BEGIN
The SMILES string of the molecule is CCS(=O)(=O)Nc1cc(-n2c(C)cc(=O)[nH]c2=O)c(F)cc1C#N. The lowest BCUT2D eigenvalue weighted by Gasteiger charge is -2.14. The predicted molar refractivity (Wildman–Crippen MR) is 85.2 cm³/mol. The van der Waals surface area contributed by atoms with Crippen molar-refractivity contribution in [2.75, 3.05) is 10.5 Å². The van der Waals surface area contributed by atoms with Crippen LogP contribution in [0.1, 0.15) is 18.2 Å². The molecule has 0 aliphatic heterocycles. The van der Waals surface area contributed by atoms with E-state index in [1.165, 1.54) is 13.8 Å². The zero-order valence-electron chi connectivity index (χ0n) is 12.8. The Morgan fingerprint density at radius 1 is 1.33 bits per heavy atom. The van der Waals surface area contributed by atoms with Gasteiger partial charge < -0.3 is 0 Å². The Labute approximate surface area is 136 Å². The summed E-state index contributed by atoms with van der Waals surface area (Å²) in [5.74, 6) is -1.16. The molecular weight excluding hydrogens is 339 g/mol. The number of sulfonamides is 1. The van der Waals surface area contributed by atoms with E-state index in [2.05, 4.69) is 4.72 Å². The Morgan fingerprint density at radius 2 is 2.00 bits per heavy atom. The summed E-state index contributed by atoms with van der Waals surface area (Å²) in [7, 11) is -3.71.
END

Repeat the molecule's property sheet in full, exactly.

The SMILES string of the molecule is CCS(=O)(=O)Nc1cc(-n2c(C)cc(=O)[nH]c2=O)c(F)cc1C#N. The lowest BCUT2D eigenvalue weighted by Gasteiger charge is -2.14. The predicted molar refractivity (Wildman–Crippen MR) is 85.2 cm³/mol. The van der Waals surface area contributed by atoms with Crippen molar-refractivity contribution in [2.75, 3.05) is 10.5 Å². The van der Waals surface area contributed by atoms with Crippen LogP contribution in [0.1, 0.15) is 18.2 Å². The molecule has 0 aliphatic heterocycles. The van der Waals surface area contributed by atoms with E-state index in [1.165, 1.54) is 13.8 Å². The zero-order valence-electron chi connectivity index (χ0n) is 12.8. The Morgan fingerprint density at radius 1 is 1.33 bits per heavy atom. The van der Waals surface area contributed by atoms with Gasteiger partial charge < -0.3 is 0 Å². The Labute approximate surface area is 136 Å². The summed E-state index contributed by atoms with van der Waals surface area (Å²) in [5.74, 6) is -1.16. The molecular weight excluding hydrogens is 339 g/mol. The number of sulfonamides is 1. The van der Waals surface area contributed by atoms with E-state index in [2.05, 4.69) is 4.72 Å². The Morgan fingerprint density at radius 2 is 2.00 bits per heavy atom. The summed E-state index contributed by atoms with van der Waals surface area (Å²) in [7, 11) is -3.71.